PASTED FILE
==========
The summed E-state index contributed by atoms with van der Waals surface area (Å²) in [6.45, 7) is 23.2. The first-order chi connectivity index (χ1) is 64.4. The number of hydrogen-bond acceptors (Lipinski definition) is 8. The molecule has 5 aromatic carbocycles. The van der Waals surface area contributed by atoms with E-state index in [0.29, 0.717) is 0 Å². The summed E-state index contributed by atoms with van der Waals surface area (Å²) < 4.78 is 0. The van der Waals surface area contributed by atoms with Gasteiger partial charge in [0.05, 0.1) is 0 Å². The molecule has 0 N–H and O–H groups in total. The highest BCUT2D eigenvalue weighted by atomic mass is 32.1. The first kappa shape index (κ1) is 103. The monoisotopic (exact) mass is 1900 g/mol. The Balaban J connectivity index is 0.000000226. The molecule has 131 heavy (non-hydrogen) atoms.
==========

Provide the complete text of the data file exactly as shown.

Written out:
The summed E-state index contributed by atoms with van der Waals surface area (Å²) in [6.45, 7) is 23.2. The first-order chi connectivity index (χ1) is 64.4. The number of hydrogen-bond acceptors (Lipinski definition) is 8. The molecule has 5 aromatic carbocycles. The van der Waals surface area contributed by atoms with E-state index in [0.29, 0.717) is 0 Å². The summed E-state index contributed by atoms with van der Waals surface area (Å²) < 4.78 is 0. The van der Waals surface area contributed by atoms with Gasteiger partial charge in [0.05, 0.1) is 0 Å². The molecule has 0 N–H and O–H groups in total. The highest BCUT2D eigenvalue weighted by atomic mass is 32.1. The first kappa shape index (κ1) is 103. The monoisotopic (exact) mass is 1900 g/mol. The Balaban J connectivity index is 0.000000226. The molecule has 131 heavy (non-hydrogen) atoms.